The Interior Department failed to account for the climate impact of its oil and gas projects in the U.S., according to the ruling of a federal judge on Tuesday — a ruling that could have broad implications for the Trump administration’s energy agenda.
Anindita Banerjee is an associate professor of comparative literature at Cornell University and a faculty fellow at the Atkinson Center for a Sustainable Future. She says the ruling highlights the importance of invisible threats such as climate change, and harkens back to the 1960s debate over pesticides.
“What is not visible matters the most, like a silent cell metastasizing deep inside the body. While we all accept this as true when looking at economic, social, and political projections, the intangible becomes utterly crucial when it comes to environmental futures.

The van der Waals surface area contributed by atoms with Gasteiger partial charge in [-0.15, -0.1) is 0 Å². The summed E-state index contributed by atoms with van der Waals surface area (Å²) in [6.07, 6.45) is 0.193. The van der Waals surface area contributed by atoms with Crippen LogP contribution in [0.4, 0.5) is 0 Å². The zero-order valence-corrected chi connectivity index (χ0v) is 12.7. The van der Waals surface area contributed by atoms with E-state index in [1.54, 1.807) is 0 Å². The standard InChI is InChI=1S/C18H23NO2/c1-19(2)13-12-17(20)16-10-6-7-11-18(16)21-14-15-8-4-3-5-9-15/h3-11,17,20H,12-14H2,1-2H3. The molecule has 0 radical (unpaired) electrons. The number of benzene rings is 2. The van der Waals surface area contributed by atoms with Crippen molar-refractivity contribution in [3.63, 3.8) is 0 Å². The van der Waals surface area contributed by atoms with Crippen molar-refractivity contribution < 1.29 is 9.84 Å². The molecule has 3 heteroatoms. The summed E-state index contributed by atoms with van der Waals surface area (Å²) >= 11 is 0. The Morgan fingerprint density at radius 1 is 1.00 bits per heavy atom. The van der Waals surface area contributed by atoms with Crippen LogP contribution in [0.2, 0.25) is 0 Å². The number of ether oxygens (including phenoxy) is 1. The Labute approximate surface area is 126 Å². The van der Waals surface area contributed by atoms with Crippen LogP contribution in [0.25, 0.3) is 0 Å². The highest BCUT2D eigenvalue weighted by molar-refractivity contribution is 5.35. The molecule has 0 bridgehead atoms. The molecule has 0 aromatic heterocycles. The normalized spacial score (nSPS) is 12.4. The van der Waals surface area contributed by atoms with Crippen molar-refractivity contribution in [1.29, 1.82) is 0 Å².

“Concrete actions in the here and now, such as opening up public land to oil and gas extraction, may not immediately indicate what impact they will have beyond the immediate surroundings. As the ruling shows, however, it is absolutely necessary to take into account that each such site is embedded in extremely complex, often invisible multiscalar ecosystems — systems that connect the natural elements of earth, water, and air with various life forms and human bodies.
“Environmental systems, in turn, affect climate in places and communities far removed from the actual location of the land. Rachel Carson, arguably the most impactful environmental writer of modern times, understood this in 1962. Invisibility was the subject of her enormously influential book Silent Spring, which for the first time made the world aware of the ubiquitous toxicity spread by pesticides through not just human and animal bodies but across all interconnected earth systems. Health and environment could not be separated. To me it is not coincidental that this lawsuit has strong advocates from the environmental medicine community.”